This meant that the greater the distance between any two galaxies, the greater their relative speed of separation. If interpreted that way, Hubble's measurements on 46 galaxies lead to a value for the Hubble constant of 500 km/s/Mpc, which is much higher than the currently accepted values of 74 km/s/Mpc[33][34] (cosmic distance ladder method) or 68 km/s/Mpc[35][36] (CMB method) due to errors in their distance calibrations.

Yet the reason for the redshift remained unclear. Georges Lemaître predicted on theoretical grounds based on Einstein's equations for general relativity the redshift-distance relation, and published observational support for it, two years before the discovery of Hubble's law.[37] Although he used the term "velocities" in his paper (and "apparent radial velocities" in the introduction), he later expressed doubt about interpreting these as real velocities. In 1931 he wrote a letter to the Dutch cosmologist Willem de Sitter expressing his opinion on the theoretical interpretation of the redshift-distance relation:[32]

"Mr. Humason and I are both deeply sensible of your gracious appreciation of the papers on velocities and distances of nebulae. We use the term 'apparent' velocities to emphasize the empirical features of the correlation. The interpretation, we feel, should be left to you and the very few others who are competent to discuss the matter with authority."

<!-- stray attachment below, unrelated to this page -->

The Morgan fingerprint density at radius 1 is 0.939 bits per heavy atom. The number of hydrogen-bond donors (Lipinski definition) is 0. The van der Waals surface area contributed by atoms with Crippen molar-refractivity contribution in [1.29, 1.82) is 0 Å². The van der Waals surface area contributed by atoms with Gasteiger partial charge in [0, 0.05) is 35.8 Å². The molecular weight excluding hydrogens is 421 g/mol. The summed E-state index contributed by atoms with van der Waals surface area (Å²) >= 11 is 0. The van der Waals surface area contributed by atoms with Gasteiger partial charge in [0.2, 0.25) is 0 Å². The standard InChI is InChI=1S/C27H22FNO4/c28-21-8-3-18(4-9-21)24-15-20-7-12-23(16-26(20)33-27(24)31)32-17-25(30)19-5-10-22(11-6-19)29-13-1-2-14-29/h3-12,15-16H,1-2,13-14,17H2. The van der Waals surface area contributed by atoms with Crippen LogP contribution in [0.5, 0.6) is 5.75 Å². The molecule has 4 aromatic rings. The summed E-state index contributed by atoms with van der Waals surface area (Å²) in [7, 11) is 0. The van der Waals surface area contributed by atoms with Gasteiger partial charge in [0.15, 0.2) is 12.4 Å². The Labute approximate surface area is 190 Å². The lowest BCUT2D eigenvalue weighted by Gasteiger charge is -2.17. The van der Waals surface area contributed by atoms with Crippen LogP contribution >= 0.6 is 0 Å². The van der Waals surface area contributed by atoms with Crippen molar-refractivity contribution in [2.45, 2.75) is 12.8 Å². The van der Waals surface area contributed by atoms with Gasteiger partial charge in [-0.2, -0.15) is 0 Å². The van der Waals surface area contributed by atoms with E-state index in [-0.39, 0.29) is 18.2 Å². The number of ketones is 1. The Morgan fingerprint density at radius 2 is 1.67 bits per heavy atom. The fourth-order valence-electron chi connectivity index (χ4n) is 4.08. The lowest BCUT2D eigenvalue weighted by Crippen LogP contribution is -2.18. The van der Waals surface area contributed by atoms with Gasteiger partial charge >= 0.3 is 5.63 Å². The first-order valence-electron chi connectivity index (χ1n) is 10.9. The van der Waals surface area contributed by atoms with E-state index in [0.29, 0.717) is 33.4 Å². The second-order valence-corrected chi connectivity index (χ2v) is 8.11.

Today, the "apparent velocities" in question are usually thought of as an increase in proper distance that occurs due to the expansion of the universe. Light traveling through an expanding metric will experience a Hubble-type redshift, a mechanism somewhat different from the Doppler effect (although the two mechanisms become equivalent descriptions related by a coordinate transformation for nearby galaxies).

In the 1930s, Hubble was involved in determining the distribution of galaxies and spatial curvature. These data seemed to indicate that the universe was flat and homogeneous, but there was a deviation from flatness at large redshifts. According to Allan Sandage,

"Hubble believed that his count data gave a more reasonable result concerning spatial curvature if the redshift correction was made assuming no recession. To the very end of his writings, he maintained this position, favouring (or at the very least keeping open) the model where no true expansion exists, and therefore that the redshift "represents a hitherto unrecognized principle of nature."[38]

There were methodological problems with Hubble's survey technique that showed a deviation from flatness at large redshifts. In particular, the technique did not account for changes in luminosity of galaxies due to galaxy evolution. Earlier, in 1917, Albert Einstein had found that his newly developed theory of general relativity indicated that the universe must be either expanding or contracting. Unable to believe what his own equations were telling him, Einstein introduced a cosmological constant (a "fudge factor") to the equations to avoid this "problem". When Einstein learned of Hubble's redshifts, he immediately realized that the expansion predicted by general relativity must be real, and in later life, he said that changing his equations was "the biggest blunder of [his] life." In fact, Einstein apparently once visited Hubble and tried to convince him that the universe was expanding.[39]